|A real general|
|A real President.|
|A man who did not need an image maker|
Don't stand in the hallway
Don't block up the hall
Reading Bruce Catton's wonderful Stillness At Appomattox again, Mad Dog felt an old feeling well up, and that froth bubbled over reading Mark Leibovich's article in the New York Times Magazine about Darrell Issa's publicist, or what they call a "flack" in Washington, DC, Kurt Bardella.
Mad Dog was reminded of his brother's comment, "In most organizations, there are people who actually do the work, and then there are the rest, who actually do nothing, but simply pretend to work."
Mad Dog would amend this to, "In this American century, there are people who actually matter, on whom we all depend, and there are those who are simply posers."
Leibovitch's depiction does look like life imitating art, as anyone who has watched VEEP would recognized. The Vice President in this TV show is surrounded by people for whom the only reality is the image making they conjure up in their own minds. Their only real jobs are to keep their jobs.
When asked to describe their jobs, they sound very important: The man who is supposed to be the "liaison" to the White House says he is "the Go To Guy for All things White House" to the people in the Vice President's office.
The VEEP's administrative assistant says she is the "trouble-shooter, problem-solver, issue-mediator, doubt-remover, conscience-examiner, thought-thinker and all-round everything-doer." Her secretary who schedules her appointments says she is the 3rd most important person in the world because she controls access to the 2nd most important person in the world. This may be fiction, but it is drawn from what you actually hear people in Washington say.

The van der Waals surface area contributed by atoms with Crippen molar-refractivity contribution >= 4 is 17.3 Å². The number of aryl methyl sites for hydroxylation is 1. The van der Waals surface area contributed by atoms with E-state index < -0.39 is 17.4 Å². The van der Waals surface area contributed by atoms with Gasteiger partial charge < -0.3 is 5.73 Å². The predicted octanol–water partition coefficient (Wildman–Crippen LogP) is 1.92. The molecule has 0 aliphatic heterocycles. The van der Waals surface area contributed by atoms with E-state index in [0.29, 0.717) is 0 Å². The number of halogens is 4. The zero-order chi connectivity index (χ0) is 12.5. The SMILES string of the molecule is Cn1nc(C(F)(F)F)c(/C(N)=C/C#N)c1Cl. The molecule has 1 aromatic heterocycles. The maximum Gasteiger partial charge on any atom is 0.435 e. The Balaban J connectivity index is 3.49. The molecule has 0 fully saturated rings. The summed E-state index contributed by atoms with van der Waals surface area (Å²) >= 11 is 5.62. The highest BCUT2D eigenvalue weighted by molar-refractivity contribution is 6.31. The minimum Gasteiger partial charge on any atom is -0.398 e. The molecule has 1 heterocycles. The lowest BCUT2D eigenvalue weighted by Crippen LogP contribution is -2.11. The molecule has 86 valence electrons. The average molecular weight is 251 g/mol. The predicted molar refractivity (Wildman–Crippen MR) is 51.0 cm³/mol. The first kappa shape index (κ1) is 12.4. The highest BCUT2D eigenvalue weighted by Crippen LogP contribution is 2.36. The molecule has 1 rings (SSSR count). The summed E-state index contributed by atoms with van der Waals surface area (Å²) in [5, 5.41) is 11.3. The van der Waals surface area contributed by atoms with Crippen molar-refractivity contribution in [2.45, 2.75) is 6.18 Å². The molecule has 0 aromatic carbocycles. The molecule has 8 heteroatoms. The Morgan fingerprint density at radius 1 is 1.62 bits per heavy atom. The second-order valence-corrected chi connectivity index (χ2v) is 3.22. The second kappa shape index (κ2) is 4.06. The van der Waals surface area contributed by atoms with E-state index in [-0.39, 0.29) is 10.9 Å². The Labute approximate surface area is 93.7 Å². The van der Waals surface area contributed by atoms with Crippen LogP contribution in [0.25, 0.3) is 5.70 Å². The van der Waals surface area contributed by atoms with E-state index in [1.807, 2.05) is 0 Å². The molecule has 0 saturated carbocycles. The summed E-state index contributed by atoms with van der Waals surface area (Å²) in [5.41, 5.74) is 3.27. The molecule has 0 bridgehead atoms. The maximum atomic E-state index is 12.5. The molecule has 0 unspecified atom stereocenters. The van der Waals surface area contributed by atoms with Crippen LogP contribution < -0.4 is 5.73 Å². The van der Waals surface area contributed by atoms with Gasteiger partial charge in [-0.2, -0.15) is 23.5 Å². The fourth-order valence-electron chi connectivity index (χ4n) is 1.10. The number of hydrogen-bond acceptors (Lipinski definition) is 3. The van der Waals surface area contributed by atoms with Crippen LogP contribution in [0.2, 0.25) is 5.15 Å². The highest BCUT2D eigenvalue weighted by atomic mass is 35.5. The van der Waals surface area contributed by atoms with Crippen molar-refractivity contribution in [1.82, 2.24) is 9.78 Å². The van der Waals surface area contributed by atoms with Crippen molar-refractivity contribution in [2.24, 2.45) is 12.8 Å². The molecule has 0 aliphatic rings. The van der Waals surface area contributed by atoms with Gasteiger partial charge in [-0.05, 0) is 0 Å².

There have been worse instances of political buffoons in our history, who caused real harm.
In the case of the Civil War, there was Samuel Butler, a man who wore the uniform of a union army general because he was politically connected and he got himself appointed general, although he had no significant training or aptitude--he could play the role in those days, by simply dressing up as a general.
He did untold harm by simply being incompetent getting in the way--he blocked up the hall.
There are simply too many hangers on, people who convince themselves they have an important role when, in fact, they simply get in the way.
Today, there are "flacks" in Washington, DC whose job it is to hustle the talk shows and the media to get their bosses--Congressmen or Senators--exposure. These "flacks" do not write legislation; they do not puzzle out the economic impact of a new health care bill; they do not run the numbers when it comes to the impact of a tax on an industry. They are, like the literary agents, image people, people who supposedly control perceptions.
Of course, if the world woke up tomorrow and every last one of these image people simply disappeared, nobody (except, perhaps, their mothers) would miss them. Government, hospitals, industry, transportation, telecommunications would all buzz along.
During snowstorms in Washington, DC, you can hear radio announcements which say, "Only essential federal employees are required to report to work." That must cause deep seated angst among the flacks and image makers. Suppose a snowstorm provoked a reckoning of who really is essential?
In the internet age, one might hope "connected people" would no longer be perceived as being important, because anyone with a computer can now be connected, but Mad Dog suspects in Washington, the atmosphere is too thick with self importance masquerading as actual importance for anyone to really be able to see through the smoke to the mirrors.
Reading Leibovich's article, watching VEEP, or House of Cards for that matter, one has to ask: Is this any way to run a democracy?